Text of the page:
Chambers refuses to indulge in drugs talk
After easing through 60m heats, Briton avoids comment on sprint duo who failed tests
Saturday 13 March 2010
Poor Dwain Chambers. There he was, prior to heading out to the World Indoor Championships, talking about having finally put his drugs-tainted past behind him. And there he was, after coasting to the fastest time in the 60m heats in the grand Aspire Dome here in the Qatari capital yesterday, being bombarded by questions about what is referred to in polite track and field circles as "performance enhancement".
Judging by the pained expression on the Londoner's face, it made precious little difference that the queries happened to relate to others who had fallen foul of the drugs testers: Ivory Williams, the American who would have gone into the championships ranked No 1 in the 60m had his challenge not gone to pot courtesy of a positive test for marijuana; and Callum Priestley, the promising young British hurdler who has a doping case to answer for the use of the banned drug clenbuterol.
"It's unfortunate," Chambers said of Williams, who was withdrawn from the United States team late on Wednesday night, "but I've just got to concentrate on the job I have here." The Belgrave Harrier was equally reluctant to talk about Priestley, who trains at the same north London base as him, the Lee Valley Athletics Centre. "I'm just here to concentrate on this job and to try to help motivate other athletes who are out to do a job," he said.
Not that Chambers needed to concentrate for very long on his work yesterday. It took him 6.59sec to get from gun to tape and he won with such ease, never needing to hit top gear, that only a false start seems likely to stop him when it comes to the business end of the semi-finals and final today.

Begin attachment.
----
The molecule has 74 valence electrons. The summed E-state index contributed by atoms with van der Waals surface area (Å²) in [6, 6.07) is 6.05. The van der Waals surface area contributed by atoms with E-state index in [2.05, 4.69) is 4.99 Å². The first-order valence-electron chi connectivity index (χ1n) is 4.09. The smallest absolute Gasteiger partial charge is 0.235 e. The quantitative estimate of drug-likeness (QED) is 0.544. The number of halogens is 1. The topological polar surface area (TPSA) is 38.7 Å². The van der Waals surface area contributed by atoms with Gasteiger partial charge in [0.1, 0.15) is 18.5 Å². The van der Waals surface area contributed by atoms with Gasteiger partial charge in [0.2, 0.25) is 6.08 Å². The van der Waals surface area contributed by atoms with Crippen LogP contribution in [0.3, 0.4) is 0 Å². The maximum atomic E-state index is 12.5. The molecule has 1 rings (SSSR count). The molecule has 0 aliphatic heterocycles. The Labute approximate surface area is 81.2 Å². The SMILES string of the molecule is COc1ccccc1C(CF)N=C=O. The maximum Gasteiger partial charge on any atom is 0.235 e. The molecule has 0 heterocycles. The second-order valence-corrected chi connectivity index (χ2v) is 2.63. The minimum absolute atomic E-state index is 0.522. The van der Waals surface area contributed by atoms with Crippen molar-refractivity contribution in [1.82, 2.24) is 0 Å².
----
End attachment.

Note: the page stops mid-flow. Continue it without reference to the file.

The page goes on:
It would be a first global crown for Chambers, whose British team-mate Harry Aikines-Aryeetey also made the qualifying cut yesterday, clocking 6.72sec for third place in his heat. It would also complete a tortuous journey from villain to hero for the 31-year-old – seven years on from his positive test for a cocktail of drugs and four years on from his comeback after serving a suspension. "I've just let the past go and that's enabled everything to be so much more relaxed for me this year," he said.
Additional motivation yesterday was provided by what Chambers called "a great speech" to the Great Britain squad by Jenny Meadows, the appointed captain of the 35-strong team. Meadows was also in action on the opening day, and the 28-year-old Wiganer was in sparkling form in the 800m heats, advancing to tomorrow's final as the fastest qualifier. Meadows is gaining in assurance with every race, having taken the step from long-time also-ran to bronze medal-winner at the outdoor World Championships in Berlin last summer. Assuming pole position from the start yesterday, she held off Russia's Mariya Savinova in the home stretch, finishing 0.56sec clear in 2min 00.39sec. Savinova, blessed with the speed of a 52.05sec 400m runner, remains a major threat to the British captain, while Anna Pierce of the United States was an impressive winner of the other heat, albeit in 2:03.05. Still, Meadows will go into the final with a realistic shot at the gold medal.
"It was nice to run a half-decent time," she reflected. "Hopefully it will set me up for the final. Savinova is a great athlete and Pierce looked very good. I know her race was slow but the way she ran it was very good. You can never write off anybody in a final, but I have to keep telling myself, 'You're in the mix, Jen,' as well."
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